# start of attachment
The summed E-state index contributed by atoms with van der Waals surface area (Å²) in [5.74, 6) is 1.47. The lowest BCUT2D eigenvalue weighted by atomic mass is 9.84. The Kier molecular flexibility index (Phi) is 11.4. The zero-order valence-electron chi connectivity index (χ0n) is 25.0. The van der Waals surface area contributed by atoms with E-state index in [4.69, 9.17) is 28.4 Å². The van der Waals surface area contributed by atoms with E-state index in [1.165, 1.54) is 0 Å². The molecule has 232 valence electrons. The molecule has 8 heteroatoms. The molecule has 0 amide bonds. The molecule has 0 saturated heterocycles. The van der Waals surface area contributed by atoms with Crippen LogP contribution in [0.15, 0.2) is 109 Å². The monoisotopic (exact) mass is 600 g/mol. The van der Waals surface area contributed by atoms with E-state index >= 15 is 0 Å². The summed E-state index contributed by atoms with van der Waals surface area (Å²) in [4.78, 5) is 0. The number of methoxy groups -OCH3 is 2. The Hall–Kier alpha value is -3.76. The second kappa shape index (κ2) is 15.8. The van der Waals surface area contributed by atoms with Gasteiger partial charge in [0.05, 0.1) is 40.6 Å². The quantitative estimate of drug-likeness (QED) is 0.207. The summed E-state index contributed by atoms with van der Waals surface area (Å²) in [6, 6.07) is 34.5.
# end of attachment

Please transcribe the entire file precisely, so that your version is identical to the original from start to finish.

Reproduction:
The summed E-state index contributed by atoms with van der Waals surface area (Å²) in [5.74, 6) is 1.47. The lowest BCUT2D eigenvalue weighted by atomic mass is 9.84. The Kier molecular flexibility index (Phi) is 11.4. The zero-order valence-electron chi connectivity index (χ0n) is 25.0. The van der Waals surface area contributed by atoms with E-state index in [4.69, 9.17) is 28.4 Å². The van der Waals surface area contributed by atoms with E-state index in [1.165, 1.54) is 0 Å². The molecule has 232 valence electrons. The molecule has 8 heteroatoms. The molecule has 0 amide bonds. The molecule has 0 saturated heterocycles. The van der Waals surface area contributed by atoms with Crippen LogP contribution in [0.15, 0.2) is 109 Å². The monoisotopic (exact) mass is 600 g/mol. The van der Waals surface area contributed by atoms with E-state index >= 15 is 0 Å². The summed E-state index contributed by atoms with van der Waals surface area (Å²) in [4.78, 5) is 0. The number of methoxy groups -OCH3 is 2. The Hall–Kier alpha value is -3.76. The second kappa shape index (κ2) is 15.8. The van der Waals surface area contributed by atoms with Gasteiger partial charge in [0.05, 0.1) is 40.6 Å². The quantitative estimate of drug-likeness (QED) is 0.207. The summed E-state index contributed by atoms with van der Waals surface area (Å²) in [6, 6.07) is 34.5.